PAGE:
Stricter Standards for SSL Server Test Coming in 2017

Tuesday December 13, 2016

This is a good time to offer a reminder that the CASC has a great tool for secure server testing, the SSL Server Test. The tool grades your server installation and reviews the: certificate, protocol support, key exchange and cipher strength for security against standards and known vulnerabilities.

The grading tool also provides feedback on handshake simulations with various versions of browsers and operating systems. This lets the server administrator know which implementations are supported. The test also checks the server mitigation for known vulnerabilities such as: DROWN, BEAST, POODLE and Heartbleed.

As support for SSL/TLS evolves, the author of the SSL Server Test reviews and changes the grading system to make it stricter. The goal is to discourage administrators from supporting vulnerable items, and instead arm them with what they need to support the latest and greatest practices for server security.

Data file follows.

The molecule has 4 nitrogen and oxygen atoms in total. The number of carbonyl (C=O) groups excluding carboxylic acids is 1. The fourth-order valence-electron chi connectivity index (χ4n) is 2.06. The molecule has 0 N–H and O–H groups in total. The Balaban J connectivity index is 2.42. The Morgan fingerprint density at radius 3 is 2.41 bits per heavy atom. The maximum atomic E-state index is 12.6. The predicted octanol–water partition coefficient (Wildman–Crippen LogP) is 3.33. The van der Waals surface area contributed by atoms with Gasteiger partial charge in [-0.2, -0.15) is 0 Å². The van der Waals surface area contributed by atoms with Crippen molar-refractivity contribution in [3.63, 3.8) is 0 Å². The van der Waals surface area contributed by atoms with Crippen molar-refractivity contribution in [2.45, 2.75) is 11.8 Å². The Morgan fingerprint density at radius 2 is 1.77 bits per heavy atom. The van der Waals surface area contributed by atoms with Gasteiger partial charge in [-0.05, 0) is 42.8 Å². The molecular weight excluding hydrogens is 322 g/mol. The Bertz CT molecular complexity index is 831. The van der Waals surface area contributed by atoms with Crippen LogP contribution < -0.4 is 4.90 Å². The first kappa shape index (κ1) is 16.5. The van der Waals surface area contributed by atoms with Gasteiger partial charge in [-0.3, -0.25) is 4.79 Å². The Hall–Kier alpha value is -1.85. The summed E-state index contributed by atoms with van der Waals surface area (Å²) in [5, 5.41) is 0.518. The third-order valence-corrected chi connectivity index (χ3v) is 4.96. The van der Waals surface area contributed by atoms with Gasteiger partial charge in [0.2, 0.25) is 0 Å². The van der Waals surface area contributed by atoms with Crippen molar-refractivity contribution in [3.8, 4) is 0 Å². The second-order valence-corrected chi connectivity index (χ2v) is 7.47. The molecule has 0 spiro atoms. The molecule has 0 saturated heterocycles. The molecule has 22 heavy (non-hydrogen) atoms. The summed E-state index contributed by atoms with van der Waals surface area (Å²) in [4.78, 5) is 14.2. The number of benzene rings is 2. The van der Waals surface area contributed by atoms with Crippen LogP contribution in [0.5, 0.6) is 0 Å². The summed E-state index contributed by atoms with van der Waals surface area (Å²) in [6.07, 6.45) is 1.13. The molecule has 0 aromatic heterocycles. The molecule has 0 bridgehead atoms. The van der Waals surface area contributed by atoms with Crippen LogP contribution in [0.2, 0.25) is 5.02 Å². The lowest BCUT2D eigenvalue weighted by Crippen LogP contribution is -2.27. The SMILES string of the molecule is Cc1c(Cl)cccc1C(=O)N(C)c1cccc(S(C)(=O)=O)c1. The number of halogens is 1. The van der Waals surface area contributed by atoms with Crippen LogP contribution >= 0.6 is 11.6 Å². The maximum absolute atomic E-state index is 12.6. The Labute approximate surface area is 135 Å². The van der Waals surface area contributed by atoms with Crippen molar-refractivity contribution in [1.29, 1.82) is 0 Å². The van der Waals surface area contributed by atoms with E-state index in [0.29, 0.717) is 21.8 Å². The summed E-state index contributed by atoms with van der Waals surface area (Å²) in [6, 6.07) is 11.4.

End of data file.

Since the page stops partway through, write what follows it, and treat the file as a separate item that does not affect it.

In 2017, we will start to see the following changes:

  • 3DES: With the Sweet32 vulnerability, support for 3DES with modern browsers will have the server score capped at C.
  • Forward Secrecy: Since Edward Snowden made his exposures, the industry has recommended forward secrecy to mitigate pervasive surveillance. Not supporting forward secrecy will have the server score capped at B.
  • AEAD Suites: Authenticated communication is highly recommend and AEAD will be the only suites supported by TLS 1.3. AEAD suites will be required to get an A+.
  • TLS Fallback: Since the vulnerability of POODLE, the browsers have changed to avoid protocol downgrade, as such TLS_FALLBACK_SCSV will not be required to receive an A+
  • Weak Ciphers: All ciphers weaker than 128 bits will result in an F score.
  • RC4: Servers supporting RC4 will have a C score cap.
  • SHA-1: Sites using a SHA-1 certificate will not be trusted and although not confirmed, expect that the server will receive an F score.

The SSL Server Test grading will be changed continually to help support better HTTPS security. Please take time to test your server on a regular basis to ensure your site is secure and your users are protected.

This article was originally published by the "CA Security Council". In 2021 the CASC was restructred and renamed to the "Public Key Infrastructure Consortium" shortly "PKI Consortium".

Learn more about the PKI Consortium
Participate in our community discussions and/or join the consortium